xxxxxxxxxxxxxxxxxxxxxxxxxxxxxxxxHector ran, splashing
in shallows mixed with the drizzle, towards Achille,
his cutlass lifted. The surf, in anger, gnashing
its tail like a foaming dogfish. Men can kill
their brothers in rage, but the madman who tore
Achille’s undershirt from one shoulder also tore
at his heart. The rage that he felt against Hector
was shame. To go crazy for an old bailing tin
crusted with rust! The duel of these fishermen
was over a shadow and its name was Helen.
In that last line, the metre returns: ‘a rigid, amphibrachic tetrameter to introduce both the lynchpin of the plot, and the poem’s central symbol, the shadow’.  I don’t agree with Callahan that the shadow is the ‘central symbol’. It is the link between Helen and the island, and between myth and reality, but equally if not more pervasive is the image of the sea-swift, the Hermes of the plot, which passes between Africa and the Caribbean, is the carrier of Philoctete’s cure, leads Achille back to his African past, is embroidered in Maud’s quilt and is named by God as Achille’s ‘pilot’.
Book Three is a long dream sequence in which Achille, actually curled up asleep in the prow of his pirogue, rows back to Africa to find his father, Afolabe, and spare his people the pain of what is to come, prevent their enslavement:
And God said to Achille, “Look, I giving you permission
to come home. Is I send the sea-swift as a pilot,
the swift whose wings is a sign of my crucifixion.
And thou shalt have no God should in case you forgot
My commandments.” And Achille felt the homesick shame
and pain of his Africa. xxxxxxxxxxxxxxxxxxxxxxxxxxxxxxxxxxxxxxxxxxxxxxxxxxx
The brilliant resolution of Achille’s journey is for the reader to discover, but it’s the first of two crucial dream sequences with powerful classical references. In Book Seven, at the end of the poem, the author dreams he is being led up to the island’s volcano by the white marble bust of Omeros and his black counterpart, the old, blind sailor Seven Seas. Here the imagery is Dantëesque, including ranks of past, dead and bad poets trying to pull him down into the fiery pit.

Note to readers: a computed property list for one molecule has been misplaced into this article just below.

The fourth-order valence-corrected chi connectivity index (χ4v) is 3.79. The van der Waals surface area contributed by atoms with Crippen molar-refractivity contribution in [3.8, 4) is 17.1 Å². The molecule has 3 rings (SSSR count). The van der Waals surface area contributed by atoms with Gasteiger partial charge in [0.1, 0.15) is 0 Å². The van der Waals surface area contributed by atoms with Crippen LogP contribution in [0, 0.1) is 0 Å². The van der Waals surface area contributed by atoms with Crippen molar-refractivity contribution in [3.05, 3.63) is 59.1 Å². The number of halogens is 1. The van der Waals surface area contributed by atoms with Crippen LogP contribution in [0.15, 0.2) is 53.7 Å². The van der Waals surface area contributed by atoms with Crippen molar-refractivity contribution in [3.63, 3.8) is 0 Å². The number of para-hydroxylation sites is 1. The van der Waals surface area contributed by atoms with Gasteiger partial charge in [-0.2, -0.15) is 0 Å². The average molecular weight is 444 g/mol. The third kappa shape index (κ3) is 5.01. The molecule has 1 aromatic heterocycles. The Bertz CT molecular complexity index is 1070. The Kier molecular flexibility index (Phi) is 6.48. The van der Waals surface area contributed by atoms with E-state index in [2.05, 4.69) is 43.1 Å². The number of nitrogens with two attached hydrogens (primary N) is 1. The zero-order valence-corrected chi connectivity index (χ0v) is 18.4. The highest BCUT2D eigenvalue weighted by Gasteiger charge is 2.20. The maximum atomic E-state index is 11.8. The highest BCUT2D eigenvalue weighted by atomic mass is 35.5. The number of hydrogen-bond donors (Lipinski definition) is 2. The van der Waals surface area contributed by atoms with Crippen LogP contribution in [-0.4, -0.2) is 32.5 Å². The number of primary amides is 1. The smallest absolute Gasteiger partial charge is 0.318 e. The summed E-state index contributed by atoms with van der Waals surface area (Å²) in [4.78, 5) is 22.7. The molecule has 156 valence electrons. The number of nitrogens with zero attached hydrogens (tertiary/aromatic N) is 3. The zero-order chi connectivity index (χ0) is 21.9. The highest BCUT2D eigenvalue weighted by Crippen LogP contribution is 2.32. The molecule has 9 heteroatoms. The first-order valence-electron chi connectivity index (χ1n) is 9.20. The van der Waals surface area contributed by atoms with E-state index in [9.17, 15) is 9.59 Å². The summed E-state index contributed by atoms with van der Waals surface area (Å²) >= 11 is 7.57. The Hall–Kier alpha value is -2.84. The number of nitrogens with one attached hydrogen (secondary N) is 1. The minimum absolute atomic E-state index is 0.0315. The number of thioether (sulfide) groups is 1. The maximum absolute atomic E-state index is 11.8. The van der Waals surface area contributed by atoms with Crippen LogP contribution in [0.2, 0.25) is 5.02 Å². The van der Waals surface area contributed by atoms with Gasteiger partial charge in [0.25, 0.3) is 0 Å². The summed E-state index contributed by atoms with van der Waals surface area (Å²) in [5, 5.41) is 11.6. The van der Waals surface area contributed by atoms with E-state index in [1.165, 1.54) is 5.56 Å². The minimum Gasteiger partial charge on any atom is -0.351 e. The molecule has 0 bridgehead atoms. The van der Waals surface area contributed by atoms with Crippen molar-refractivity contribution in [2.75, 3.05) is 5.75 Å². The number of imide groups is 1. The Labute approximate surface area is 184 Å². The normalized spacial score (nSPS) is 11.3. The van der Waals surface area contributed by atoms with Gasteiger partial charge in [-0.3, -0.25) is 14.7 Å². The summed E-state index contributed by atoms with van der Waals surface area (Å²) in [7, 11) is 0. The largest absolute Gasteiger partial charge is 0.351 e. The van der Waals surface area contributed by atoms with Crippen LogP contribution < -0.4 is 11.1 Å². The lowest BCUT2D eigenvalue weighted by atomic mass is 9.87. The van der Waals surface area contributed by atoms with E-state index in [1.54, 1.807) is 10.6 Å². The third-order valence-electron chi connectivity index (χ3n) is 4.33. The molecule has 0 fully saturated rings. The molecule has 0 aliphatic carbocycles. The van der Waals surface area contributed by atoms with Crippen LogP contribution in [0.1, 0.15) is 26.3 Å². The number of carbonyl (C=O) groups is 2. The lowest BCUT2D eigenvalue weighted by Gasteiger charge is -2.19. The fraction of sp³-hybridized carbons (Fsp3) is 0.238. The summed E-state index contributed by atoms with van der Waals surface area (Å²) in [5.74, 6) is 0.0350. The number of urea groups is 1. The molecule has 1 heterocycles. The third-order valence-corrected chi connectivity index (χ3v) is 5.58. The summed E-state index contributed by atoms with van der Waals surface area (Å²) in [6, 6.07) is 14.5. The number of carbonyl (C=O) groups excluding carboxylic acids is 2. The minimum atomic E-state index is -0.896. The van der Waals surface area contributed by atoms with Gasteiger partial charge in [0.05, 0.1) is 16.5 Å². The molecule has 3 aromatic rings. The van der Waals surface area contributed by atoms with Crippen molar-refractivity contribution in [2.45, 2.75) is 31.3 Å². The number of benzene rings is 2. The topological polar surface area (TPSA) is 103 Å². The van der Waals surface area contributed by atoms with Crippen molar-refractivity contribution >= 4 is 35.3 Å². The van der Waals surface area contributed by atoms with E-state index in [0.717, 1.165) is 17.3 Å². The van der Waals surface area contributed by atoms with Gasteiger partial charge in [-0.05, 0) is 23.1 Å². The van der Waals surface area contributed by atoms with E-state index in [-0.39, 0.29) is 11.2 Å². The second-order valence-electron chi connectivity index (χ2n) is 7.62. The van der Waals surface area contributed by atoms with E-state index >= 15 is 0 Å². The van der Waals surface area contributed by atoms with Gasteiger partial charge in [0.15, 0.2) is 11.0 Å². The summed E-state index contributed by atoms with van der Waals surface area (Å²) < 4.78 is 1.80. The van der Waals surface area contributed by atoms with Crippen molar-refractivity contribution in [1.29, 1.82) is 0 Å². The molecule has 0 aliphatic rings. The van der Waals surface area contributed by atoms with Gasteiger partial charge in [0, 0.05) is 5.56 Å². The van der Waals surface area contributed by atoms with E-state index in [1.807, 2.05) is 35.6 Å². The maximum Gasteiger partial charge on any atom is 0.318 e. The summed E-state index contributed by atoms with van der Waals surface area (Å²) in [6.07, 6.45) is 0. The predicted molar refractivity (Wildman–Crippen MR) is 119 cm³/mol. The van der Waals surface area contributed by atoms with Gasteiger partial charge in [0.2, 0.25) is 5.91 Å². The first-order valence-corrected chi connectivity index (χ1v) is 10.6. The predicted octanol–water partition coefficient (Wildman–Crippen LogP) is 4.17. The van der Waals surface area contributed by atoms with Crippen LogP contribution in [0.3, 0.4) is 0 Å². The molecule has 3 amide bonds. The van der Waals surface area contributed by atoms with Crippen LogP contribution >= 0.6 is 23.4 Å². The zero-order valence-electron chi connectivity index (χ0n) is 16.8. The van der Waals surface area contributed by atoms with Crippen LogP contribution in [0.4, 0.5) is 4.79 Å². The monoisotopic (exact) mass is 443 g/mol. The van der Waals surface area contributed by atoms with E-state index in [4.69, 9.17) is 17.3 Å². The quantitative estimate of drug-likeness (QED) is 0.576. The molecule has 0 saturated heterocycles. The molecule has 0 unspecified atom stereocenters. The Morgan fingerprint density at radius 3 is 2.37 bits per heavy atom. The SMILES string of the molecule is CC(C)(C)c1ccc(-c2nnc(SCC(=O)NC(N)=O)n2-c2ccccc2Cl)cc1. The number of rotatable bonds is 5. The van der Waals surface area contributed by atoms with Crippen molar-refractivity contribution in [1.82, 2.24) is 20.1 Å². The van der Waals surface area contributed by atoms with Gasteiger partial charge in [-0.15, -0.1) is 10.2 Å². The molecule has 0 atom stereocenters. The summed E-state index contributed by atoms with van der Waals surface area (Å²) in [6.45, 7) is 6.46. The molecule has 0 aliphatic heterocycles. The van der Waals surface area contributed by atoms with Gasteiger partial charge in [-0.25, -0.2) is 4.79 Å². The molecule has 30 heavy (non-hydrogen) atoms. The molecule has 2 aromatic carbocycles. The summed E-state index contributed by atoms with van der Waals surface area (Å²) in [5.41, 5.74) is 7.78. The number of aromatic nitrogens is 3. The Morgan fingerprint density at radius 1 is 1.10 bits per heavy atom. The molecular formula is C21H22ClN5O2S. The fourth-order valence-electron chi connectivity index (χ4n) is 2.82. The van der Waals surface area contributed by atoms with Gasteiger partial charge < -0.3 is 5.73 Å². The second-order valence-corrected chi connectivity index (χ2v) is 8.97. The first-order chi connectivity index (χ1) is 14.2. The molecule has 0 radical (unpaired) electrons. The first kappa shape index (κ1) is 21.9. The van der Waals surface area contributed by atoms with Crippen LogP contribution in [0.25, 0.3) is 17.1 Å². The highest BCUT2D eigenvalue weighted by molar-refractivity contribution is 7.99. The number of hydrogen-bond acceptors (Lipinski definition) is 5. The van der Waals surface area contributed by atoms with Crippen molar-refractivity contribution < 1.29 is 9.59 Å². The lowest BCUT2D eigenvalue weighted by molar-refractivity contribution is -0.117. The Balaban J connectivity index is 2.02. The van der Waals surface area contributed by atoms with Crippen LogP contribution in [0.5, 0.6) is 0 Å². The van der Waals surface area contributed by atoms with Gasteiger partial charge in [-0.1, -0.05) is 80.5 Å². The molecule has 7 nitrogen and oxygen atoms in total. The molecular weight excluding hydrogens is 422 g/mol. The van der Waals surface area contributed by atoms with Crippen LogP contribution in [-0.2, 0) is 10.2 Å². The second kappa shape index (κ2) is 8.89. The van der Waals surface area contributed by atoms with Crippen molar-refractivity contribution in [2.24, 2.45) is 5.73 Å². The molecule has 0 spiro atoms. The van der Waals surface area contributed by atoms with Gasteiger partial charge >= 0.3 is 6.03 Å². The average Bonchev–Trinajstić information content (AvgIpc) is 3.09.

Interspersed with the St Lucian narrative are episodes from the diaries of Catherine Weldon, a 19th-century activist on behalf of the Sioux Indians, whose diaries and correspondence Walcott researched while he was working in Boston. As well as the obvious parallels with enslavement, there is a specific one when Achille is tidying up the leaves in Philoctete’s garden and finds an Aruac totem, a stone with a carved face. In fear and denial, he throws it away under the hedge, a disturbing passage which unsettles the reader’s sympathies. As Catherine herself says in the poem:
all colonies inherit their empire’s sin
and these, which broke free of the net, enmeshed a race.  xxxxxxxxxxxxxxxxxx
In Book 1 Seven Seas, who ‘saw with his ears’, also rises in the dawn, and here Walcott sets him up as the alter ego of Homer, and places him at the outset of the poem as its handmaid:
xxxxxxxxxxxxxxxxxxxxxxxxhe sat still as marble,
with his egg-white eyes, fingers recounting the past
of another sea, measured by the stroking oars.
O open this day with the conch’s moan, Omeros,
as you did in my boyhood, when I was a noun
gently exhaled from the palette of the sunrise.’ xxxxxxxxxxxxxxxxxxxxxxxx xxx
The conch’s moan is the sound made when the fishing boats return with their catch. It is also the clue to how Omeros is pronounced, as described by the author’s Greek lover: the moaning ‘O’ to sound as the conch, ‘mer’ as in the word for both sea and mother in Creole, and ‘os’ as in ossify, become bone.  One of the wonders of the poem is how, through the mesh of metrical complexity and a rhyming scheme that is both steadfast and elusive, Walcott conveys sense through sounds.
Achille names his canoe, when it is finished, In God We Troust. When the priest comes to bless it, he smiles at the spelling mistake, but Achille halts him, saying “Leave it! Is God’ spelling and mine!” (One, I.ii). Walcott’s characters are vivid, and when seen occasionally through his own eyes there is an added frisson. Helen is at the centre, her ‘ebony beauty’ set off by the yellow dress. The author first encounters her waiting at table where he now stays among the hotel tourists (the modern slavers). Helen is not a passive beauty, but a confident one with her sexy prowl, her stare:
xxxxxxxxxxxxxxxxxxxxxxxxxxxI saw the rage
of her measuring eyes, and felt again the chill
of a panther hidden in the dark of its cage xxxxxxxxxxxxxxxxxxxxxxxxxxxxxx x
She moves in and out of smoke and cloud like a goddess, until the author finally begins his self-acceptance and allows Helen to live just as she is, ‘a fine local girl’, albeit a sexually powerful one.
Hector and his Comet are popular, his van smart, his smile winning, but he makes little money. He is surprised by how much he misses the sea, his great bond with Achille, who is even more impecunious and goes to work for Major Plunkett on his pig farm. When the monsoon comes in, it’s grim, muddy, filthy work. When the rain finally stops, however, Dennis and Maud Plunkett celebrate with a drive around the island (‘a light rain had washed the stars’) in a scintillating piece of writing, and the feeling of renewal, for Achille, is a metaphor for his hope that Helen will return to him.